A small company can get away with a lax infrastructure, Boro says, but a big company like the one FCL Builders had become no longer could, and new accounting systems and procedures were implemented to keep track of the cost.

Despite all the changes, one thing -- the family nature of the company -- superceded all other issues. No matter what changes were adopted, Boro insisted that the company remember its employees are more than just workers.

"The main reason," he says, " is we wanted to make sure our people went home to their families."

Remembering that also tempers Boros' approach to business, and he has learned to deal with the inevitable boom and bust cycles that plague the construction industry.

"In the early '80s, there was a slowdown in the construction business," he says. "The early 90s, there was a slowdown in the construction business. The early '00s, there was a slowdown in the construction business. It's been a 10-year cycle. I'm not saying I'm going to predict what's going to happen in 2010; however, the challenge is there.

"I can put so much time and effort and money into people. In the early '80s, everybody took a 15 percent pay cut. In the early '90s, we got rid of 40 percent of our work force, including management. In the early '00s, our bonuses weren't as good as they used to be. Trying to instill in peop le that this is cyclical and the upturn is going to be there -- these people have families to feed, they've got lifestyles they are accustomed to -- keeping your personnel is a big challenge."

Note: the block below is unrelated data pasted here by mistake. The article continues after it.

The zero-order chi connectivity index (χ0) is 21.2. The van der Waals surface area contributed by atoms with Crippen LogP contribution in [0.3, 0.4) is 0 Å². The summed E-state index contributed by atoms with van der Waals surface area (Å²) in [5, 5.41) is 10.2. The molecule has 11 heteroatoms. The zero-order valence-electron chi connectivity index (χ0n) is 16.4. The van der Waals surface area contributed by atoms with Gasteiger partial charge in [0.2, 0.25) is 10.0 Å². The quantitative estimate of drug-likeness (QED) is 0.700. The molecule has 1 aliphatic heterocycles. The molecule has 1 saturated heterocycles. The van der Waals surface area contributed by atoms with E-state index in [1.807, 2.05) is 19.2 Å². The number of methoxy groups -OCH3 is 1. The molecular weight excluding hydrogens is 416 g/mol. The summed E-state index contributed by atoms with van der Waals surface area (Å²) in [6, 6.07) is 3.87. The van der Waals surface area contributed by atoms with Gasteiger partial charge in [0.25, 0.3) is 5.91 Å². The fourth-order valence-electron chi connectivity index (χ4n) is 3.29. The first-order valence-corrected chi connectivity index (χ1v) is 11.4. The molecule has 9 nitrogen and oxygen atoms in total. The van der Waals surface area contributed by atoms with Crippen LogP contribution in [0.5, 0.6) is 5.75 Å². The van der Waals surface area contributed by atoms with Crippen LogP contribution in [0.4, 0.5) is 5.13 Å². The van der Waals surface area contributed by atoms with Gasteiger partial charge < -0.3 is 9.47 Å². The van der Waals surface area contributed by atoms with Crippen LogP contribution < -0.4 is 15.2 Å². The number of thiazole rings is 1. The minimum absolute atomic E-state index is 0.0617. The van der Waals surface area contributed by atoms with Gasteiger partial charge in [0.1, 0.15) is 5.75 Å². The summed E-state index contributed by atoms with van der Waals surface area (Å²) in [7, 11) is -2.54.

Boro says the company has been fortunate in that it hasn't seen a lot of turnover.

"We've had guys that have been here even longer than I have," he says. "Most of the people come because we're a family-oriented company. Even in times that are tough, we keep our personnel for two reasons -- one, you're banking that the slowdown's going to be (for a short) period of time, and two, we've invested so much money in these people you don't want to lose them to your competitors because really, they are you're bread and butter."

And with that strong employee base, the company has found its niche.

"It's more stable; our reputation is there, but it's still a very competitive market," Boro says. "We understand that relationships may open the door, but it's service and producing that keeps them open."

Because of that, he refuses to rest on his laurels.

"We're in a funny business," Boro says. "It used to be when our files were an inch thick, you got the deal; now it's a whole legal box full. We put an incredible amount of time upfront trying to understand the client's need. A large amount of effort we do for free up front. I'm probably into it a good 90 days before we get paid dollar one.

"My attitude is this; your handshake is your bond. If you do a good job, there's a better chance of getting paid."

He says the bottom line is not the only measure of success, and not the only one the company focuses on.

"You can certainly go on one job and make a ton of money by just taking shortcuts, shortchanging (the client)," he says. "The problem is, that would be the only job you do for that customer. The successes are where you see repetitive business."

And with the company he has built, Boro is likely to see the same client faces over and over again.

HOW TO REACH: FCL Builders (630) 773-0050 or